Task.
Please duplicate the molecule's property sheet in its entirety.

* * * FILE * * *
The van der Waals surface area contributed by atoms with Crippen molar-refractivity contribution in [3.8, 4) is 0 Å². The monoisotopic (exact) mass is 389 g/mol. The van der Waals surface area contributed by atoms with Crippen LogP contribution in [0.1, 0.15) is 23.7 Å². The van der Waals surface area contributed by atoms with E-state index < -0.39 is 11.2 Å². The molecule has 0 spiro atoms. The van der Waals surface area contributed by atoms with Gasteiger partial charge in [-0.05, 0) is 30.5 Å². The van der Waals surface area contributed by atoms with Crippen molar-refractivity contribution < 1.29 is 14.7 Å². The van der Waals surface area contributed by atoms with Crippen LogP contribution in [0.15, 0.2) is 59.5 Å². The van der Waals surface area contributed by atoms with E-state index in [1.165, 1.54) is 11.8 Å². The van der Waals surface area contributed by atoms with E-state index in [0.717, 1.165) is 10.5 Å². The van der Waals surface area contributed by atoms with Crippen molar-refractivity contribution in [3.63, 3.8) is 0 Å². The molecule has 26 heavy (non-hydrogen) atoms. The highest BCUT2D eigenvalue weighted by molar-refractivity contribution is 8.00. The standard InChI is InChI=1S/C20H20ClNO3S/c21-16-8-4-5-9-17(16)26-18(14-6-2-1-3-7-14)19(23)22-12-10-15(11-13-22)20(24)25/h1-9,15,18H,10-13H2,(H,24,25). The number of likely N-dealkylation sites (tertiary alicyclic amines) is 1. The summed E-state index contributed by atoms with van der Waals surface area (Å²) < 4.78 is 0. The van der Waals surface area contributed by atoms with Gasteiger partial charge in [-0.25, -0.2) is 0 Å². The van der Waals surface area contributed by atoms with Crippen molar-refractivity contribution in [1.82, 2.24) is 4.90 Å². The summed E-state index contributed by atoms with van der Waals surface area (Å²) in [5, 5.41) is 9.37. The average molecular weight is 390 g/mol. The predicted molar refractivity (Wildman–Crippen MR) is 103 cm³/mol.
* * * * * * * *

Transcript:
The van der Waals surface area contributed by atoms with Crippen molar-refractivity contribution in [3.8, 4) is 0 Å². The monoisotopic (exact) mass is 389 g/mol. The van der Waals surface area contributed by atoms with Crippen LogP contribution in [0.1, 0.15) is 23.7 Å². The van der Waals surface area contributed by atoms with E-state index < -0.39 is 11.2 Å². The molecule has 0 spiro atoms. The van der Waals surface area contributed by atoms with Gasteiger partial charge in [-0.05, 0) is 30.5 Å². The van der Waals surface area contributed by atoms with Crippen molar-refractivity contribution < 1.29 is 14.7 Å². The van der Waals surface area contributed by atoms with Crippen LogP contribution in [0.15, 0.2) is 59.5 Å². The van der Waals surface area contributed by atoms with E-state index in [1.165, 1.54) is 11.8 Å². The van der Waals surface area contributed by atoms with E-state index in [0.717, 1.165) is 10.5 Å². The van der Waals surface area contributed by atoms with Crippen molar-refractivity contribution in [3.63, 3.8) is 0 Å². The molecule has 26 heavy (non-hydrogen) atoms. The highest BCUT2D eigenvalue weighted by molar-refractivity contribution is 8.00. The standard InChI is InChI=1S/C20H20ClNO3S/c21-16-8-4-5-9-17(16)26-18(14-6-2-1-3-7-14)19(23)22-12-10-15(11-13-22)20(24)25/h1-9,15,18H,10-13H2,(H,24,25). The number of likely N-dealkylation sites (tertiary alicyclic amines) is 1. The summed E-state index contributed by atoms with van der Waals surface area (Å²) < 4.78 is 0. The van der Waals surface area contributed by atoms with Gasteiger partial charge in [-0.25, -0.2) is 0 Å². The van der Waals surface area contributed by atoms with Crippen molar-refractivity contribution in [1.82, 2.24) is 4.90 Å². The summed E-state index contributed by atoms with van der Waals surface area (Å²) in [5, 5.41) is 9.37. The average molecular weight is 390 g/mol. The predicted molar refractivity (Wildman–Crippen MR) is 103 cm³/mol.